Bergamot is one of my favourite essential oils. (Anything with a citrus scent (or taste) gets my attention.) The oil is cold pressed from the almost ripe rind of the Bergamot orange – (Citrus bergamia or Citrus aurantium) a fruit resulting from the cross breeding of orange and lemon trees, hence its unique, citrusy scent, which is both uplifting and relaxing.
A Little Bergamot Trivia:
- On one of Columbus’ many travels, he brought a tree plant from the Canary Islands to Bergamo, a city in northern Italy. It is believed that this is how the name Bergamot originated.
- In Italy, Bergamot essential oil is used to add a lovely taste to marmalade.
- Approximately 100 Bergamot oranges are required to produce three ounces of the essential oil.
- Approximately half of all women’s perfumes and one third of men’s colognes contain Bergamot.
- The world famous Earl Grey tea is made from black tea leaves and flavoured by the addition of Bergamot essential oil.
- Side note: The Bee Balm herb — so named because of its tendency to attract bees — is also known as Bergamot herb (Monarda didyma) which is different than the Bergamot orange plant. By infusing a black China tea with the leaves of the Bergamot herb, you will produce a flavour of Earl Grey tea — but to purists — this is not a true Earl Grey tea.
- Bergamot essential oil is known for its antibacterial, anti-inflammatory, antiseptic and antispasmodic properties.
Caution: Bergamot is the most photosensitive of all the citrus oils. Using Bergamot on your exposed skin makes it more sensitive to burning. Therefore, avoid direct sunlight or ultraviolet light on your exposed skin for up to 72 hours after use.
10 Everyday Uses for Bergamot Essential Oil
*Note: This article contains affiliate links.
- Infection control: Add a few drops of Bergamot essential oil to your liquid soaps and body wash to inhibit the growth of germs and fungus.
- Helps your body absorb nutrients: Rub a dilution of Bergamot oil and fractionated coconut oil on your tummy area. This allows for a more effective absorption of the nutrients in your food by stimulating intestinal muscle contractions and the production of digestive juices, thereby speeding up the elimination of waste from your digestive tract.
- Insect repellent:
- Mosquitoes and other pests in the air, do not like the scent of Bergamot. Add a few drops of Bergamot and Lavender essential oils to strings or ribbons and hang in front of an open window, or on your patio. The slight breeze will spread the scent into the air and keep those bugs away.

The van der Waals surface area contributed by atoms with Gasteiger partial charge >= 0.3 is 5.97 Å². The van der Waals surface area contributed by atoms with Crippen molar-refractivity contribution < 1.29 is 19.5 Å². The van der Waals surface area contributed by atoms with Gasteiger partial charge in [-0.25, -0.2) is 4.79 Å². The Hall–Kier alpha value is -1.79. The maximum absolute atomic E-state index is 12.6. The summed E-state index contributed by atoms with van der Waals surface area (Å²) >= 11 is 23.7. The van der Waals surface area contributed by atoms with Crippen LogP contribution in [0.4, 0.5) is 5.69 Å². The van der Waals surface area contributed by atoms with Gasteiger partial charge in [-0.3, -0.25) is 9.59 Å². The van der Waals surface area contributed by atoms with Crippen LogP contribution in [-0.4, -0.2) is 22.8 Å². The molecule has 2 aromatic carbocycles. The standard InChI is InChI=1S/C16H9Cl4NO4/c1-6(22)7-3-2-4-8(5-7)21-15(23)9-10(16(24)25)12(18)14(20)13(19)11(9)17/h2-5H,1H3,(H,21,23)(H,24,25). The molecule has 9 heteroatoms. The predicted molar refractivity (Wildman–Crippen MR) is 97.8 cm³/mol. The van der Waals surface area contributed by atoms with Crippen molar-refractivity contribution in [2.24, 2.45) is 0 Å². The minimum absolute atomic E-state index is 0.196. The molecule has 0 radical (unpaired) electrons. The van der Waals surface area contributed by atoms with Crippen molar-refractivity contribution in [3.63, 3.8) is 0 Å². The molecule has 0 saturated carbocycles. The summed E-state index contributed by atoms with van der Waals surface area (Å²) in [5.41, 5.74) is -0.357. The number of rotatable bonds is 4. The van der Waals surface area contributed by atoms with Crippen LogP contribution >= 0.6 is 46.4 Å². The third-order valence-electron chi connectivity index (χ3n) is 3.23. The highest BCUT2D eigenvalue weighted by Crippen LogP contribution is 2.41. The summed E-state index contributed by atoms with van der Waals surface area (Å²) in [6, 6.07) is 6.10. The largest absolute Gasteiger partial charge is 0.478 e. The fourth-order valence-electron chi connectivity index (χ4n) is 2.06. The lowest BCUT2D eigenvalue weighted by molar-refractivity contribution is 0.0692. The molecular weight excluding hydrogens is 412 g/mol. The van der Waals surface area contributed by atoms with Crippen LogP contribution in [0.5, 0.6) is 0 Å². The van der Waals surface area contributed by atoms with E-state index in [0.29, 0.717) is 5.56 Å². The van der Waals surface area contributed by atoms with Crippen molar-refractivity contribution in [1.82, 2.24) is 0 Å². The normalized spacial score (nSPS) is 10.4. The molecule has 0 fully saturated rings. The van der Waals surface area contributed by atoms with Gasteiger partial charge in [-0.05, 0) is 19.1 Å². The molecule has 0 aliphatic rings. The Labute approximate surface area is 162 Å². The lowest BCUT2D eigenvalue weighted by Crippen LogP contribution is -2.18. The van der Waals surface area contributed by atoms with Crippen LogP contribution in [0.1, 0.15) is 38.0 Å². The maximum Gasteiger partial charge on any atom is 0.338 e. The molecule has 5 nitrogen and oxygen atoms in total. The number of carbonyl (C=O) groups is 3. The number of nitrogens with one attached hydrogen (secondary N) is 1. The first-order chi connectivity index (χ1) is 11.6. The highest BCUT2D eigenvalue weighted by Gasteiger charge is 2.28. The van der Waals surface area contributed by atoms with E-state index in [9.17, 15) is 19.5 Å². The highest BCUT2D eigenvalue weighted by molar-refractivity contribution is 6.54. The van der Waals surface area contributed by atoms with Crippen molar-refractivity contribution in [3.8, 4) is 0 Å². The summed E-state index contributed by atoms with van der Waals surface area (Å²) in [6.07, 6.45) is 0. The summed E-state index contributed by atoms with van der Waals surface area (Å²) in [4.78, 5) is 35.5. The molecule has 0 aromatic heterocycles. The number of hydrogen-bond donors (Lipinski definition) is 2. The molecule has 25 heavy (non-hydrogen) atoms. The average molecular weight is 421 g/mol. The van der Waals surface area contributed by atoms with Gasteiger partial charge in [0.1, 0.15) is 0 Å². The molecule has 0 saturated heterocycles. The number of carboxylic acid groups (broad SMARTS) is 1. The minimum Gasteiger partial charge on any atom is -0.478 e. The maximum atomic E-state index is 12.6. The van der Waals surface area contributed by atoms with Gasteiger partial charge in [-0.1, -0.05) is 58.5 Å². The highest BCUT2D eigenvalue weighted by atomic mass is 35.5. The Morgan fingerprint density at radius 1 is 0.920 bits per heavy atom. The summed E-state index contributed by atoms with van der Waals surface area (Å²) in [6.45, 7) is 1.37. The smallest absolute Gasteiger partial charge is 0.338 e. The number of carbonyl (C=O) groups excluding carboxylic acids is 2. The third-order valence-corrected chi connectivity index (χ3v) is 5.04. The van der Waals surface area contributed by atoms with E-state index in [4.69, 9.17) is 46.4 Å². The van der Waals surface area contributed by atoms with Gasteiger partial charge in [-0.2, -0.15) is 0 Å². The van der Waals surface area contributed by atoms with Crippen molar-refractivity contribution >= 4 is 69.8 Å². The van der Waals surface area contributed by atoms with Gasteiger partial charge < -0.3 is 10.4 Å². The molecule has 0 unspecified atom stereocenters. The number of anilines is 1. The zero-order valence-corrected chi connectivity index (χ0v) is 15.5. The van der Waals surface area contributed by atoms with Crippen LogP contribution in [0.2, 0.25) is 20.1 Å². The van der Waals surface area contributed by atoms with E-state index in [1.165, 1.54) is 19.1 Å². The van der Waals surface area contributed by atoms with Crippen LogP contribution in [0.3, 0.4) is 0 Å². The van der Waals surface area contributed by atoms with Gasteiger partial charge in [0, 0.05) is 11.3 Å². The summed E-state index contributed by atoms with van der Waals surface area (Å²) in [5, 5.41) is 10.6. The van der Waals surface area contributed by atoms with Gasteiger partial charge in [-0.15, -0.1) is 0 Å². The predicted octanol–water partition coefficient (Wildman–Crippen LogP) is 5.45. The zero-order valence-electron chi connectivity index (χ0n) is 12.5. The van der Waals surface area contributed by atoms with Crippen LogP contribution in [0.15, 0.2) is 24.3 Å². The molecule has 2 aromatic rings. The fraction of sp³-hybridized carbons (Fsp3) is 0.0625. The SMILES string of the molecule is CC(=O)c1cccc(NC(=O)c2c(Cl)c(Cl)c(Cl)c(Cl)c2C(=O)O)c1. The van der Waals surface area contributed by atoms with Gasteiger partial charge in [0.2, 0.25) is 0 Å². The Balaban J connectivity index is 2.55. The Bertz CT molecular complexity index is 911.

- The roots of a Bergamot plant have a potent odour which is repellent to insects. Grow this plant as a companion to your vegetable garden and insects will avoid this area.
- Ease stress, tension and anxiety: The scent of Bergamot essential oil is uplifting, refreshing and relaxing, thereby working to ease the everyday stress in your life and helping to avoid depression.
- Diffuse Bergamot oil to lessen the anxiety of an upcoming stressful event. The aroma has also proven to be therapeutic for patients when used prior to a surgery.
- Help with Urinary Tract Infections: A UTI can be painful. Add a few drops of Bergamot essential oil to your bath water to help prevent bacterial infections from spreading from the urethra into the bladder.
- Cold sores begone: Speed up the healing process of cold sores, cankers and other mouth ulcers by applying a drop or two of Bergamot oil to the affected spot. Repeat 2 or 3 times daily until the sore is cleared.
- For gas and bloating: Blend equal parts of Bergamot, Chamomile and Fennel essential oils with a carrier oil such as fractionated coconut oil. Massage into the stomach area to relieve symptoms of bloating, indigestion and flatulence.
- Ease travel sickness: Apply a cold compress with a few drops of Bergamot essential oil to your forehead to ease feelings of nausea.
- Sprains and aches and headaches, oh my! Don’t reach for those over the counter pain meds. Instead, reduce those symptoms by diluting Bergamot essential oil with some fractionated coconut oil, or other carrier oil (such as jojoba oil, sweet almond oil, olive oil), using a ratio of approximately 2 or 3 drops of Bergamot oil to 1 teaspoon of carrier oil. This can be rubbed on the sore spot directly – or – using this same ratio, fill a roller bottle with the mixture and it is ready to go when needed.
- Beauty is only skin deep: Bergamot supports healthy skin and may diminish blemishes as well as oily skin. It is also soothing to other skin irritations while minimizing the look of scars.